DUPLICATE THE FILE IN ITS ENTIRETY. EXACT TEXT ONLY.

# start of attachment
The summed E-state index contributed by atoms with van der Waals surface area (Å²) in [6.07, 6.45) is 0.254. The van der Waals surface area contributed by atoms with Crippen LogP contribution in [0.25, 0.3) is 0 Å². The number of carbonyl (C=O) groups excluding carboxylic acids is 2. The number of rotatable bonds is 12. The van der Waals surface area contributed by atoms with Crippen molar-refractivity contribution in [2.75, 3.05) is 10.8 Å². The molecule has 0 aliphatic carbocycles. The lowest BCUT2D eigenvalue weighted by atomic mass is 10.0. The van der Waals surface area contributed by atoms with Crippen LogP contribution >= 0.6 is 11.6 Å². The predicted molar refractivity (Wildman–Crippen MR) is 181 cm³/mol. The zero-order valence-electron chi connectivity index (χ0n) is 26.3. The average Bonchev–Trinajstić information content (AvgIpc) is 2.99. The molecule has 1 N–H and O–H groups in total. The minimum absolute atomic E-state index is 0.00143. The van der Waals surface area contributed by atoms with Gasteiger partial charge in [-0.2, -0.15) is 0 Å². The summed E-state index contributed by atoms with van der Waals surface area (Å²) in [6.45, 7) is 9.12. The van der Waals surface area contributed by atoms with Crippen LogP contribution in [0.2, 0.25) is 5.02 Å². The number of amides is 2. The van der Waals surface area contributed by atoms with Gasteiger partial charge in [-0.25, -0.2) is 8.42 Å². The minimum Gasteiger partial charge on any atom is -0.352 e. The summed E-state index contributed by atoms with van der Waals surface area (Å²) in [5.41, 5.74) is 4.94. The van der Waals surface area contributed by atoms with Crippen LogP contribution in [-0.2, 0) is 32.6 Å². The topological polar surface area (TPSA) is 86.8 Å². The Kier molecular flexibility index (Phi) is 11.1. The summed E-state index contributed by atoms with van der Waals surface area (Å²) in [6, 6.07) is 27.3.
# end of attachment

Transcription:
The summed E-state index contributed by atoms with van der Waals surface area (Å²) in [6.07, 6.45) is 0.254. The van der Waals surface area contributed by atoms with Crippen LogP contribution in [0.25, 0.3) is 0 Å². The number of carbonyl (C=O) groups excluding carboxylic acids is 2. The number of rotatable bonds is 12. The van der Waals surface area contributed by atoms with Crippen molar-refractivity contribution in [2.75, 3.05) is 10.8 Å². The molecule has 0 aliphatic carbocycles. The lowest BCUT2D eigenvalue weighted by atomic mass is 10.0. The van der Waals surface area contributed by atoms with Crippen LogP contribution >= 0.6 is 11.6 Å². The predicted molar refractivity (Wildman–Crippen MR) is 181 cm³/mol. The zero-order valence-electron chi connectivity index (χ0n) is 26.3. The average Bonchev–Trinajstić information content (AvgIpc) is 2.99. The molecule has 1 N–H and O–H groups in total. The minimum absolute atomic E-state index is 0.00143. The van der Waals surface area contributed by atoms with Gasteiger partial charge in [-0.2, -0.15) is 0 Å². The summed E-state index contributed by atoms with van der Waals surface area (Å²) in [6.45, 7) is 9.12. The van der Waals surface area contributed by atoms with Crippen LogP contribution in [0.2, 0.25) is 5.02 Å². The number of amides is 2. The van der Waals surface area contributed by atoms with Gasteiger partial charge in [-0.25, -0.2) is 8.42 Å². The minimum Gasteiger partial charge on any atom is -0.352 e. The summed E-state index contributed by atoms with van der Waals surface area (Å²) in [5.41, 5.74) is 4.94. The van der Waals surface area contributed by atoms with Crippen LogP contribution in [-0.2, 0) is 32.6 Å². The topological polar surface area (TPSA) is 86.8 Å². The Kier molecular flexibility index (Phi) is 11.1. The summed E-state index contributed by atoms with van der Waals surface area (Å²) in [6, 6.07) is 27.3.